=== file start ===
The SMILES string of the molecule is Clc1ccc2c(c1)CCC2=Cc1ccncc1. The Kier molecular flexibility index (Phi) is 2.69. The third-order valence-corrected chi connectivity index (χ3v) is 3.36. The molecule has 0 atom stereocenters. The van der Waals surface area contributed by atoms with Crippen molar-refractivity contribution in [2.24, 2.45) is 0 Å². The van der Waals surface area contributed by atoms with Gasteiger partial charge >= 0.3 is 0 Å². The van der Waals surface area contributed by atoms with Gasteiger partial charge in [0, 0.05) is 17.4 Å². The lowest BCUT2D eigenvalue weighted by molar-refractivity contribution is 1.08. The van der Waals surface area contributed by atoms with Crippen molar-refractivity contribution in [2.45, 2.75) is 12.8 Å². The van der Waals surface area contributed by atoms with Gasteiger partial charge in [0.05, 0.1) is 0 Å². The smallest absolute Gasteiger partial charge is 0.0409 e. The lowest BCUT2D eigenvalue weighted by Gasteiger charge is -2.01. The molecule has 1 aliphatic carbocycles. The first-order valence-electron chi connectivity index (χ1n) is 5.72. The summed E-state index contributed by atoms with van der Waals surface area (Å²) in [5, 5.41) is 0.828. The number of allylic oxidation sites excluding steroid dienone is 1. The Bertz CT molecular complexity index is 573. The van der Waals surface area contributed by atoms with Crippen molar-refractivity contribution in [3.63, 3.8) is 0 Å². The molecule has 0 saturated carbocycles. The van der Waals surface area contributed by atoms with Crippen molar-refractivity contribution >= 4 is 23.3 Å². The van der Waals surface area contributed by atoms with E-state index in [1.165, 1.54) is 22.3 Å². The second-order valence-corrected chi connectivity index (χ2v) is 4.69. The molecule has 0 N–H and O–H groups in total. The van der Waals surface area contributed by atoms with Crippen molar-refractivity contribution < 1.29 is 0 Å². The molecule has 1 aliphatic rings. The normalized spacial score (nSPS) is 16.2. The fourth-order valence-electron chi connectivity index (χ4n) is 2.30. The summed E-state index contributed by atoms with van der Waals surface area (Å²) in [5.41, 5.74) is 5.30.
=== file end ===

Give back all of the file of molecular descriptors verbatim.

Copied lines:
The SMILES string of the molecule is Clc1ccc2c(c1)CCC2=Cc1ccncc1. The Kier molecular flexibility index (Phi) is 2.69. The third-order valence-corrected chi connectivity index (χ3v) is 3.36. The molecule has 0 atom stereocenters. The van der Waals surface area contributed by atoms with Crippen molar-refractivity contribution in [2.24, 2.45) is 0 Å². The van der Waals surface area contributed by atoms with Gasteiger partial charge >= 0.3 is 0 Å². The van der Waals surface area contributed by atoms with Gasteiger partial charge in [0, 0.05) is 17.4 Å². The lowest BCUT2D eigenvalue weighted by molar-refractivity contribution is 1.08. The van der Waals surface area contributed by atoms with Crippen molar-refractivity contribution in [2.45, 2.75) is 12.8 Å². The van der Waals surface area contributed by atoms with Gasteiger partial charge in [0.05, 0.1) is 0 Å². The smallest absolute Gasteiger partial charge is 0.0409 e. The lowest BCUT2D eigenvalue weighted by Gasteiger charge is -2.01. The molecule has 1 aliphatic carbocycles. The first-order valence-electron chi connectivity index (χ1n) is 5.72. The summed E-state index contributed by atoms with van der Waals surface area (Å²) in [5, 5.41) is 0.828. The number of allylic oxidation sites excluding steroid dienone is 1. The Bertz CT molecular complexity index is 573. The van der Waals surface area contributed by atoms with Crippen molar-refractivity contribution in [3.63, 3.8) is 0 Å². The molecule has 0 saturated carbocycles. The van der Waals surface area contributed by atoms with Crippen molar-refractivity contribution >= 4 is 23.3 Å². The van der Waals surface area contributed by atoms with E-state index in [1.165, 1.54) is 22.3 Å². The second-order valence-corrected chi connectivity index (χ2v) is 4.69. The molecule has 0 N–H and O–H groups in total. The van der Waals surface area contributed by atoms with Crippen molar-refractivity contribution < 1.29 is 0 Å². The molecule has 1 aliphatic rings. The normalized spacial score (nSPS) is 16.2. The fourth-order valence-electron chi connectivity index (χ4n) is 2.30. The summed E-state index contributed by atoms with van der Waals surface area (Å²) in [5.41, 5.74) is 5.30.